How to implement Query by Form (QBF) in an Access project

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Article ID: 286828 - View products that this article applies to.
This article was previously published under Q286828
Advanced: Requires expert coding, interoperability, and multiuser skills.

This article applies only to a Microsoft Access project (.adp).

For a Microsoft Access 2000 version of this article, see 235359.
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SUMMARY

This article shows you how to use a Microsoft Access form to specify the query criteria in an Access project.

MORE INFORMATION

In an Access database (.mdb) or in a Microsoft Office Access 2007 database (.accdb), you can use the query by form (QBF) technique to create a "query form" in which you enter criteria. The query form contains blank text boxes or combo boxes, each representing a field in your Access table that you want to query. You make entries only in the boxes for which you want to specify search criteria.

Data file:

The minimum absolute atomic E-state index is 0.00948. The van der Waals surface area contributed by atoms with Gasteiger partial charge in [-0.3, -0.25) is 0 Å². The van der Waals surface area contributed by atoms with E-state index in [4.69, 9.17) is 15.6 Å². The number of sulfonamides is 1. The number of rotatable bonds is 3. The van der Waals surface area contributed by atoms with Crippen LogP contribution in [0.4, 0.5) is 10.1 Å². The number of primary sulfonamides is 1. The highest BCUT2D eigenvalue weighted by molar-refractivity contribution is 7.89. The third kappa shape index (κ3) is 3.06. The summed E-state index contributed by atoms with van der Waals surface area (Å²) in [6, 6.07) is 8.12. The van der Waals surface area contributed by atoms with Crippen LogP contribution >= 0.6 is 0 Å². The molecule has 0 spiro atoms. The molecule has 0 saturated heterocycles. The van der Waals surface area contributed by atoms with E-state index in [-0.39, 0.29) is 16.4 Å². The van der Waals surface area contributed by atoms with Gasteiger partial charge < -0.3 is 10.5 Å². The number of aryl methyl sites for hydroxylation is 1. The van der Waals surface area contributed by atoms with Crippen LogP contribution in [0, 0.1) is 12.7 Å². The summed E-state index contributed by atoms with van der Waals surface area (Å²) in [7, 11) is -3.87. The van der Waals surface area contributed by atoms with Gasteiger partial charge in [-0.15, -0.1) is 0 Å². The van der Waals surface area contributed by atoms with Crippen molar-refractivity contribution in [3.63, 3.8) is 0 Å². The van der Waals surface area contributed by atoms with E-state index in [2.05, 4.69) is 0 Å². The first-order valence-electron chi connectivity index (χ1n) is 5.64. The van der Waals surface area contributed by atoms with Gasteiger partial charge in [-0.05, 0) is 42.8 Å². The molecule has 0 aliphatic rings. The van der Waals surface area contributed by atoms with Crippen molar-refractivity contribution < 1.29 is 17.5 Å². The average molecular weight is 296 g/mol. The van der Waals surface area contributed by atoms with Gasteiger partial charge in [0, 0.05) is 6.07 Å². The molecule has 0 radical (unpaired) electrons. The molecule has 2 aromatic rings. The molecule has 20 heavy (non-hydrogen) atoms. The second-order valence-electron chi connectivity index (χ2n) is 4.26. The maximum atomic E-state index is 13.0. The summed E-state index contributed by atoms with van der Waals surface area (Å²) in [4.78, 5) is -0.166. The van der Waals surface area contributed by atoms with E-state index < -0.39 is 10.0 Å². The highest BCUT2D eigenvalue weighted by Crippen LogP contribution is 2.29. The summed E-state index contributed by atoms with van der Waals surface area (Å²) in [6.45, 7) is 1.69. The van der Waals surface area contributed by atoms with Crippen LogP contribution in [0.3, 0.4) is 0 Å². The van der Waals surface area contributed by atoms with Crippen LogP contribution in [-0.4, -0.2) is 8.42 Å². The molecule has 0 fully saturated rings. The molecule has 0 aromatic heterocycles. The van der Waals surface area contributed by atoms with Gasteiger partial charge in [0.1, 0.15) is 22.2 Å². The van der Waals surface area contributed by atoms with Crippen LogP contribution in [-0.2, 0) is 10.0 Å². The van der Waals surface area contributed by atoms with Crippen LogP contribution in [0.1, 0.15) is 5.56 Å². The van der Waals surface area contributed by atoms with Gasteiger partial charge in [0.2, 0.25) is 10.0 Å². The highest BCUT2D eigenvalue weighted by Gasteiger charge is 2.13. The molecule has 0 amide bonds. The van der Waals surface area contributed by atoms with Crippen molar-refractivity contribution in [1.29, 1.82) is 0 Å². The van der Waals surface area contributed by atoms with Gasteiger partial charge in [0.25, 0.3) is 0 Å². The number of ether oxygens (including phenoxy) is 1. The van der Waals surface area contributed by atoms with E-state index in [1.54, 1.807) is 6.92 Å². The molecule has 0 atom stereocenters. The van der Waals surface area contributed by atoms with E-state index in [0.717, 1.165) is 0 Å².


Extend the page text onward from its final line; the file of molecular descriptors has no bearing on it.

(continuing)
You can also implement the QBF technique in an Access project. In an Access project, you would use a stored procedure to find the records that you want to view, and then create an additional form to display the output of the stored procedure, as follows.

Creating a Stored Procedure

Follow these steps to create a stored procedure that you will use to return data to a form:
  1. Open the sample Access project NorthwindCS.adp. By default, this file is installed in the <Drive>:\<Microsoft Access samples folder>.